Intramuscular Injection of Birds (Disease Investigation & Control - Treatment and Care)

Click here for full page view with caption

Summary Information
Type of technique Health & Management / Disease Investigation & Control / Treatment & Care / Techniques:
Synonyms and Keywords --
  • Restrain the bird properly
  • Choose an appropriate needle size. For small birds, use 26 or 27 gauge needle. For all others, a 23 or 25 g needle should be acceptable for most medications.
  • Choose the injection site. The most common areas used are the pectoral and thigh musculature, and less commonly along the vertebrae.
  • Disinfect the chosen injection site.
  • With appropriate consideration to needle length, insert the needle at an acute angle, not perpendicular to the skin.
  • Withdraw the syringe plunger to check intramuscular, rather than accidental intravenous, placement.
  • Inject the medication.
  • Remove the needle.
  • Apply pressure to the injection site using cotton wool to prevent seepage and minimise the risk of post-injection bleeding.
  • Check for bleeding.
Appropriate Use (?)
  • Medications can be quickly and easily administered.
  • Exact dose may be given.
  • Potential good drug absorption.
  • Restraint time is usually minimal.
  • Because of its rich blood supply, the intramuscular route is perceived to be a route for more rapid absorption of drugs than the subcutaneous site, although this has not been well established in birds, and may vary with drug and formulation.
  • Injection sites should be rotated (e.g. alternating sides) to reduce trauma to any one area.
  • Owners of e.g. birds of prey which are flown, and racing pigeons, often do not approve of injections into the pectoral muscles due to concern over damage to the flight muscles.
Complications/ Limitations / Risk
  • Volumes must be adjusted relative to muscle mass. N.B. particularly important in small individuals (0.05ml in a canary is equivalent, volume-to-weight, to 40ml in a 25k.g. dog (B13.17.w16).
  • Not feasible in all birds.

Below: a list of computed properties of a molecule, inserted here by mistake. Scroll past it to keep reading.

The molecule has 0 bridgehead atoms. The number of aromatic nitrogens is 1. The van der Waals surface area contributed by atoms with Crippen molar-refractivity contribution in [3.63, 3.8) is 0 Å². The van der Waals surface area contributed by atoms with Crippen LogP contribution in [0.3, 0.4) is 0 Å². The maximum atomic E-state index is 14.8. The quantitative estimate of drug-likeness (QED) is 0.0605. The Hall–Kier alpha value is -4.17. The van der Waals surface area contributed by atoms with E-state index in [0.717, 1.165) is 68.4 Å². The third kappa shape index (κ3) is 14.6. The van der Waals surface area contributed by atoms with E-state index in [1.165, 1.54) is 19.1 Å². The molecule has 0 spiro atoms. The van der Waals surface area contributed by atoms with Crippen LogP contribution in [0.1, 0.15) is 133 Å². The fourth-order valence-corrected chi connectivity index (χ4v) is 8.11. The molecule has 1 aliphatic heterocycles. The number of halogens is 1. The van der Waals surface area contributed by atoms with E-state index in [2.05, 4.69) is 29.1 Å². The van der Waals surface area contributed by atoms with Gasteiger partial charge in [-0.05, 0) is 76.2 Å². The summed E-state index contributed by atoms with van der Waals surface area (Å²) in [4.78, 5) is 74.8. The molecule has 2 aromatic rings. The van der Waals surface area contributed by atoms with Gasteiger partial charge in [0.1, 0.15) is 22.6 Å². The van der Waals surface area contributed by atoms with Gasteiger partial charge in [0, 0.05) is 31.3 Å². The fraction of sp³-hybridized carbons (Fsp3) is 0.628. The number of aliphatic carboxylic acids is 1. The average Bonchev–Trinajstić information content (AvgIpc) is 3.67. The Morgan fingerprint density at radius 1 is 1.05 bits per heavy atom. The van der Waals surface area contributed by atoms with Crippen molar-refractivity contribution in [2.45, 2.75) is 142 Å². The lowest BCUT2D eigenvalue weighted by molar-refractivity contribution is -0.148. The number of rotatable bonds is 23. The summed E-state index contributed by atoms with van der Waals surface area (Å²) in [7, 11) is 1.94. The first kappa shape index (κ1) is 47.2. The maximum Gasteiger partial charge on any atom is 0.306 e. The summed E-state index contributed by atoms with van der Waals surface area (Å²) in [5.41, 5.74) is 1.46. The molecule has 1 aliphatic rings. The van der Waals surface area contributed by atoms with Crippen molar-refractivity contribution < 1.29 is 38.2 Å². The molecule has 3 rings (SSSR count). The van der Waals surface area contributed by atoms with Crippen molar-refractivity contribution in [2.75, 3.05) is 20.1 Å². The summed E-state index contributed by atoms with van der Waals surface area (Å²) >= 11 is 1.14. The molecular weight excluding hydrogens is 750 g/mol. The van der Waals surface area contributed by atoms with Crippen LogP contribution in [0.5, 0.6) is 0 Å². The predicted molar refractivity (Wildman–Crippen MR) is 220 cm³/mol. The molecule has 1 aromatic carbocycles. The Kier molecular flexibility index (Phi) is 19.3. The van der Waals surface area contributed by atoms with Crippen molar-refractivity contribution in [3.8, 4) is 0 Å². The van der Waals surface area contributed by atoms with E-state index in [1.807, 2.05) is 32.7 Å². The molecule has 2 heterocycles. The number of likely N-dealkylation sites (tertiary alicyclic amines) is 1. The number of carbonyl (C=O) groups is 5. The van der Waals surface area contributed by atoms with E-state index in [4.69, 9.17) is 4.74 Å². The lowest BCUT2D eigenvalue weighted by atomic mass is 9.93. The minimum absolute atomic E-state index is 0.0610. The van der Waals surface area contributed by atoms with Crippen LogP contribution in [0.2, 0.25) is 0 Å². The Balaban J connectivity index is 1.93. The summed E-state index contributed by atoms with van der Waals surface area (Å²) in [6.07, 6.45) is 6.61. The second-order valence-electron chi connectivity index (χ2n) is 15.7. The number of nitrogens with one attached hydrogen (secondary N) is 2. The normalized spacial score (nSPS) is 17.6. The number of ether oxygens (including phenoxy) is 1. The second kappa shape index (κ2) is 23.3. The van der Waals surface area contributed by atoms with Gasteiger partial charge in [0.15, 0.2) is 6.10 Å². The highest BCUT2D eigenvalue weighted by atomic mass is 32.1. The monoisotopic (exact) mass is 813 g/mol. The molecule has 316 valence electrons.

• Significant tissue damage may result from intramuscular injections due to volume, formulation and dosage frequency. Both haematoma formation and necrosis may result.
  • Injection may be painful.
  • Some drug concentrations may require multiple sites per dose.
  • Drugs injected into the thigh (femoral muscles) may clear through renal portal system before absorption in some species.
  • Small birds may not have sufficient muscle mass to accommodate any injections.
  • (Pectoral muscle injections) in downies/fledglings in which the sternum is still cartilaginous this may be penetrated, with the injection being given into the liver.
  • (Femoral muscle injections) risk of damage to nerve along posterior aspect of femur.
Equipment / Chemicals required and Suppliers Small syringes required for injections in small birds, e.g. tuberculin syringe which is marked in 0.01ml divisions, or microlitre syringe which holds 0.1ml total and is marked in 0.001ml divisions (B14).
Expertise level / Ease of Use Procedure should only be undertaken by an individual with appropriate clinical training and practical experience; this would usually be someone with veterinary training.
Cost/ Availability Not expensive unless expensive drugs are being administered.
Legal and Ethical Considerations In some countries there may be legislation restricting the use of this type of technique to licensed veterinarians. For example in the UK: "The Veterinary Surgeons Act 1966 (Section 19) provides, subject to a number of exceptions, that only registered members of the Royal College of Veterinary Surgeons may practice veterinary surgery."(see: LCofC1 - RCVS Guide to Professional Conduct 2000 - Treatment of Animals by Non-Veterinary Surgeons).).

Use of Drugs (Medication):

  • Many drugs are not registered for use in particular bird species and care should be taken in their use, with proper regard for possible toxic effects. Consideration should be give to relevant legislation regarding the use of drugs.
  • In the UK, guidelines regarding the use of drugs are set out in the Royal College of Veterinary Surgeons Guide to Professional Conduct 2000: (see: LCofC1 - RCVS Guide to Professional Conduct 2000 - Choice of Medicinal Products).
Author Debra Bourne
References V.w7, B11.5.w18, B13.17.w16, B14

Return to Top of Page